Mathematics reference
Notation
18Ma1
MathRef
A unified mathematical notation used throughout these pages.

Typeface.
Typeface is meant to reflect the types of the entities involved in expressions.

The conventions used on these pages are:

  1. Italics represent scalars;
  2. Bold italics represent vectors;
  3. Bold represent unit vectors or tensors;
  4. Upright text represents Booleans or matrices.
Scalars.
oo
means infinity.
=a
means exactly a (usually by definition).
~a
means approximately a.
<a
means less than a.
>a
means greater than a.
a--b
means somewhere between a and b.
a...b
means varies between a and b.
+-a
means plus or minus a; that is, a or -a.
-a [footnote 1]
means negative a.
a + b
means a plus b.
a - b [1]
means a minus b.
a +- b
means a plus b and a minus b.
a -+ b
means a minus b and a plus b.
a b
means a times b.
a/b
means a divided by b.
ab
means a to the power b.
a1/2
means a to the power one-half, or the square root of a.
a == b
means a is defined as b.
a = b
means a is equal to b.
a != b
means a is not equal to b.
a ~= b
means a is approximately equal to b.
a < b
means a is less than b.
a <= b
means a is less than or equal to b.
a << b
means a is much less than b.
a > b
means a is greater than b.
a >= b
means a is greater than or equal to b.
a >> b
means a is much greater than b.
a o= b
means a is proportional to b; that is, there exists some k such that a = k b.
a -> b
means a approaches b.
f(a)
means f is a function of a.
f[b]
means that, for f(a), f is evaluated at a = b.
da/db
means the derivative of a with respect to b.
@a/@b
means the partial derivative of a with respect to b.
Vectors.
o
means the zero vector.
i
means the unit x-axis basis vector
j
means the unit y-axis basis vector
k
means the unit z-axis basis vector
-v [1]
means negative v; that is, (-1) v.
u + v
means u plus v.
u - v [1]
means u minus v.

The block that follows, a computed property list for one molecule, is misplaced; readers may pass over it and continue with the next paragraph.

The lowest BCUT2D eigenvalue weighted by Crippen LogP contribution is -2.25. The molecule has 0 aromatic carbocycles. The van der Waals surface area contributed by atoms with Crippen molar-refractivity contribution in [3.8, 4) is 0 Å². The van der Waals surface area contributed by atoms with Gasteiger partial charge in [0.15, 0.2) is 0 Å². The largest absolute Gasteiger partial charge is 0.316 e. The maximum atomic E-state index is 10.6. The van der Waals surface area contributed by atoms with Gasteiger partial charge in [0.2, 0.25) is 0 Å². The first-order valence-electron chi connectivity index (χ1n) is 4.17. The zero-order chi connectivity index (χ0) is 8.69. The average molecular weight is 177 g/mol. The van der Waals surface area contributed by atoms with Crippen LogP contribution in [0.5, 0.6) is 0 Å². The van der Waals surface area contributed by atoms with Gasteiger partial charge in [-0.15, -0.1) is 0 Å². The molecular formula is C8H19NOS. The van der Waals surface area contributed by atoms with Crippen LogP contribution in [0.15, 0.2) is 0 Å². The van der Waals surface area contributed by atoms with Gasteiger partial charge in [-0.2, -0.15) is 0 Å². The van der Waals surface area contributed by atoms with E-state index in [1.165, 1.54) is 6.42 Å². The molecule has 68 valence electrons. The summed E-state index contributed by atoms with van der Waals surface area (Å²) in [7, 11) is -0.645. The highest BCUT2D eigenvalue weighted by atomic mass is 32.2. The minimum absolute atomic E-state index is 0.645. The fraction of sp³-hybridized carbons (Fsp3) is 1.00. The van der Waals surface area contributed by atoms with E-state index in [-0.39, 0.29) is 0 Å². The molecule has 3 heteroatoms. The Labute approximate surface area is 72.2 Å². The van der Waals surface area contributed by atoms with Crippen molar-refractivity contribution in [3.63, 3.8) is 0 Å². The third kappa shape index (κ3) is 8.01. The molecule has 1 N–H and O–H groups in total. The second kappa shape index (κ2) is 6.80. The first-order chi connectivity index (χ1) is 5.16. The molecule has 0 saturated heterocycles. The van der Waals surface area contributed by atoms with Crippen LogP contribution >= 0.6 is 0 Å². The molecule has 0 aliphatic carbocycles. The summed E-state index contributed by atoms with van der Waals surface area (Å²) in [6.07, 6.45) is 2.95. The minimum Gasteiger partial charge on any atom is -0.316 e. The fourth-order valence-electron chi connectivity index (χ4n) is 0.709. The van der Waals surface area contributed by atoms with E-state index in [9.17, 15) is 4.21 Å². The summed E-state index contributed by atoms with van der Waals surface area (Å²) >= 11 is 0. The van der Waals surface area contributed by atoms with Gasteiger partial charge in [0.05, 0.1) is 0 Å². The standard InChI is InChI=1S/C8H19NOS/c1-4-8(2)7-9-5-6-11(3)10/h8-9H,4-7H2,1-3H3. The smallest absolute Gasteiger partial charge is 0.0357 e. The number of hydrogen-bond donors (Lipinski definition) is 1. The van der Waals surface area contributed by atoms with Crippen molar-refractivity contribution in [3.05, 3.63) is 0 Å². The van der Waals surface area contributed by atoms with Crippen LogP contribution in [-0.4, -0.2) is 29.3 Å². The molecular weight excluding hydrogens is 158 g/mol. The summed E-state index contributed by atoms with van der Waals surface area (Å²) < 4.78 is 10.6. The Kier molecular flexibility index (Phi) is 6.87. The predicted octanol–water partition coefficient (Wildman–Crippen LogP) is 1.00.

u +- v
means u plus v and u minus v.
u -+ v
means u minus v and u plus v.
u dot v
means the vector dot product of u and v.
u cross v
means the vector cross product of u and v.
r v
means the scalar vector product of r and v.
v/r
means the scalar vector quotent of v and r; that is, (1/r) v.
norm v
|v|
means the norm (or magnitude) of v.
v2
means the norm square of v; that is, v dot v or |v|2.
u == v
means u is defined as v.
u = v
means u is equal to v.
u != v
means u is not equal to v.
u |= v
means u and v are parallel vectors; that is, there exists some k such that u = k v.
u /= v
means u and v are perpendicular vectors; that is, u dot v = 0.
unit v [footnote 2]
means a unit vector in the direction of v; that is, the vector v == unit v == v/|v|.
F(a)
means F is a function of a.
F[b]
means that, for F(a), F is evaluated at a = b.
dF/dr
means the derivative of F with respect to r.
@F/@r
means the partial derivative of F with respect to r.
grad F
means the gradient of F ("del F").
div F
means the divergence of F ("del dot F").
curl F
means the curl of F ("del cross F").
Matrices.
I
means the identity matrix.
-M
means negative M; that is, (-1) M.
M + N
means M plus N.
M - N
means M minus N.
r M
means r times M.
M N
means M times N.
v M
means v times N.
M v
means M times v.
M-1
means the inverse of M.
MT
means the transpose of M.
MH
means the Hermitian transpose of M.
tr M
means the trace of M.
det M
means the determinant of M.
Mn
means M to the power n; that is, M multiplied by itself n - 1 times.
Booleans.
~P [footnote 3]
means the logical negation of P ("not P").
P & Q
means the conjunction of P and Q ("P and Q").
P | Q
means the inclusive disjunction of P and Q ("P or Q").
P ^ Q
means the exclusive disjunction of P and Q ("P exclusive-or Q").
P : Q
means P implies (or entails) Q ("if P, then Q"; "Q if P").
P :: Q
means P is equivalent to Q ("if P, then and only then Q"; "Q if and only if P").
P ~& Q
means the negative conjunction of P and Q ("P not-and Q").
P ~| Q
means the negative inclusive disjunction of P and Q ("P not-or Q").
P ~^ Q
means the negative exclusive disjunction of P and Q ("P not-exclusive-or Q").
P ~: Q
means P does not imply (or entail) Q ("it is not the case that if P, then Q"; "it is not the case that Q if P").
P ~:: Q
means P is negatively equivalent to Q ("it is not the case that if P, then and only then Q"; "it is not the case that Q if and only if P").
Footnotes.
1.
The - operators should typographically be an en-dash, although many Web browsers display it as a hyphen.

footnote 1
2.
As the example shows, this convention is often implicit. Referring to a unit vector (say, x) with the same name as a normal vector (x) without previous introduction implies that the former is taken to the unitized vector of the latter; i.e., x == unit x.

footnote 2
3.
The numeric operators and the Boolean operator ~ are both unary operators, but as there is no such thing as "approximately" in Boolean arithmetic, there is no conflict.

footnote 3
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